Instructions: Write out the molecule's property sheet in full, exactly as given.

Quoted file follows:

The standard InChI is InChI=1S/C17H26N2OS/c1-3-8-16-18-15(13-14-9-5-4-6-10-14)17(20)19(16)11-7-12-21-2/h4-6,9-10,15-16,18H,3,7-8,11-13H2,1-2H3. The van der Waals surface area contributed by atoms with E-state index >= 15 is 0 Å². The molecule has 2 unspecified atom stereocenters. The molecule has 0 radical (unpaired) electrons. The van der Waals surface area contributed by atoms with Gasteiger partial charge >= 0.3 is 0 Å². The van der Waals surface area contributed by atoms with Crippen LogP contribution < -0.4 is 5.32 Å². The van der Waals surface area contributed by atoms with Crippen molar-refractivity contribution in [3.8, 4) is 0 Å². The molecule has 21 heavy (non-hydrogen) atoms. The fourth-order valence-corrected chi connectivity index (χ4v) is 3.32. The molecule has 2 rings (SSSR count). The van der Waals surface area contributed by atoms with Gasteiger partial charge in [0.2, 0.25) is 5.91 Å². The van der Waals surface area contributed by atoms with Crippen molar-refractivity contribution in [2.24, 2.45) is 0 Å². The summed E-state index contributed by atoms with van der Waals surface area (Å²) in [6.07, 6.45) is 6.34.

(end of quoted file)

The standard InChI is InChI=1S/C17H26N2OS/c1-3-8-16-18-15(13-14-9-5-4-6-10-14)17(20)19(16)11-7-12-21-2/h4-6,9-10,15-16,18H,3,7-8,11-13H2,1-2H3. The van der Waals surface area contributed by atoms with E-state index >= 15 is 0 Å². The molecule has 2 unspecified atom stereocenters. The molecule has 0 radical (unpaired) electrons. The van der Waals surface area contributed by atoms with Gasteiger partial charge >= 0.3 is 0 Å². The van der Waals surface area contributed by atoms with Crippen LogP contribution < -0.4 is 5.32 Å². The van der Waals surface area contributed by atoms with Crippen molar-refractivity contribution in [3.8, 4) is 0 Å². The molecule has 21 heavy (non-hydrogen) atoms. The fourth-order valence-corrected chi connectivity index (χ4v) is 3.32. The molecule has 2 rings (SSSR count). The van der Waals surface area contributed by atoms with Gasteiger partial charge in [0.2, 0.25) is 5.91 Å². The van der Waals surface area contributed by atoms with Crippen molar-refractivity contribution in [2.24, 2.45) is 0 Å². The summed E-state index contributed by atoms with van der Waals surface area (Å²) in [6.07, 6.45) is 6.34.